BMW has already announced the most powerful 7 Series won't have a combustion engine.

This week, it’s all about the new Mercedes S-Class if we’re talking luxury sedans. The long-awaited W223 generation has been revealed with traditional powertrains and a plug-in hybrid setup, while spy shots from yesterday showed the fully electric equivalent – dubbed the EQS. Coincidence or not, BMW has been spotted out and about testing the S-Class’ archrival, the 7 Series, with PHEV and EV setups.

While the EQS will look substantially different than the S-Class / S-Class Hybrid by adopting a swoopy liftback shape, it would seem BMW won’t be going down the same road. The adjacent batches of spy images show the two flavors of the 7 Series will share most of the design, unless the heavy camouflage is playing tricks on us.

Gallery: BMW 7 Series Electric spy photos

The next 7er appears to be carrying the production body, but we’re inclined to believe the headlights and taillights are placeholders. Aside from the different alloy wheels, you can tell which is which by checking out the back of the cars where the plug-in hybrid has a prominent quad exhaust setup, which the pure electric model obviously doesn’t need.

In addition, the PHEV version has fuel caps on both rear fenders, one to feed the combustion engine and the other to recharge the battery. The “Electric Test Vehicle” and “Hybrid Test Vehicle” stickers on the front doors and rear bumpers are further clues we’re dealing with two different types of propulsion.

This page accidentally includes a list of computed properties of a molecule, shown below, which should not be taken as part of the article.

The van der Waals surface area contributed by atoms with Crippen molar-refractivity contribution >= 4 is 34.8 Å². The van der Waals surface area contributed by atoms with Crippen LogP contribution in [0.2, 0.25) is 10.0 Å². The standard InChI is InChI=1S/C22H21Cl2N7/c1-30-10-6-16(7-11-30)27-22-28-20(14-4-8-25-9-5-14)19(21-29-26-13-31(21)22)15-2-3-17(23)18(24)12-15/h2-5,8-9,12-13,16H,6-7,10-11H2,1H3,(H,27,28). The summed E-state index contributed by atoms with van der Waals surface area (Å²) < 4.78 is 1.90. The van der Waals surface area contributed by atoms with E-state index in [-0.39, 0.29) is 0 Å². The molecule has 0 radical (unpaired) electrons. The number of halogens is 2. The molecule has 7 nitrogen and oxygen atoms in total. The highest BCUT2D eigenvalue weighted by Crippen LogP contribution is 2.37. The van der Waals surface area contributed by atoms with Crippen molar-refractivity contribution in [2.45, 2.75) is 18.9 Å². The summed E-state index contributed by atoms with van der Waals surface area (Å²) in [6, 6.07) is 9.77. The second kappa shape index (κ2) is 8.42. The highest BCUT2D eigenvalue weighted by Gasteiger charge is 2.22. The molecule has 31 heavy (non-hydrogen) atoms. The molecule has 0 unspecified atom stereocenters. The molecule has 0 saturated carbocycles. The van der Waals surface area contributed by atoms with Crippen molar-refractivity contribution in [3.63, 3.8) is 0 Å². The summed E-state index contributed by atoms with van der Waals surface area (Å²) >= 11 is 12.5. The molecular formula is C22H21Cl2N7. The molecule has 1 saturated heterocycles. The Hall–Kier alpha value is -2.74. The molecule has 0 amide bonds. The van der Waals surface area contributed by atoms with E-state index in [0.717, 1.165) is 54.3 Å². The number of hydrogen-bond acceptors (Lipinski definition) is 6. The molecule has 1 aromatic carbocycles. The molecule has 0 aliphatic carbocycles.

Gallery: Next BMW 7 Series Plug-In Hybrid spy photos

You can tell BMW went the extra mile disguising the prototypes by checking out the tiny black rivets that hold in place an extra layer of camouflage. A closer look at the side profile reveals what you might be tempted to believe are conventional door handles, but those are just white drawings on the camouflage. The actual handles are underneath and we’re getting the feeling they’re similar to those of the i4.

Despite the abundance of camouflage, these prototypes indicate there will be some major changes in terms of design compared to the current 7 Series. Some shark nose cues seem to be protruding from the disguise, and we’re getting some E38 vibes here and there. Of course, we’re concerned about the size and shape of the grille, but it’s looking good so far.

BMW made the effort to hide even the door card on the driver’s side, which leads us to believe the interior will go through some massive changes. A radical overhaul can be noticed in the new S-Class, which is expected to lend its screen-heavy interior to the EQS in 2021 when the zero-emissions vehicle is programmed to come out.

Little else is known about the new range-topper from Bavaria, although we’ll remind you BMW has promised to make the electric variant – believed to be called i7 – the most powerful of the bunch. The twin-turbo 6.6-liter V12 available in today's M760i is on its way out due to low demand and increasing costs to make it comply with stringent emissions regulations.

Save Thousands On A New BMW 7 Series
BMW 7 Series
MSRP $ 87,445
MSRP $ 87,445
Save on average over $3,400 off MSRP* with
Motor1.com Car Buying Service

Judging by the state of these prototypes, there’s still a lot of testing and tweaking that needs to be done. Our money is on a reveal in 2022, with the cars possibly arriving in the United States for the 2023MY.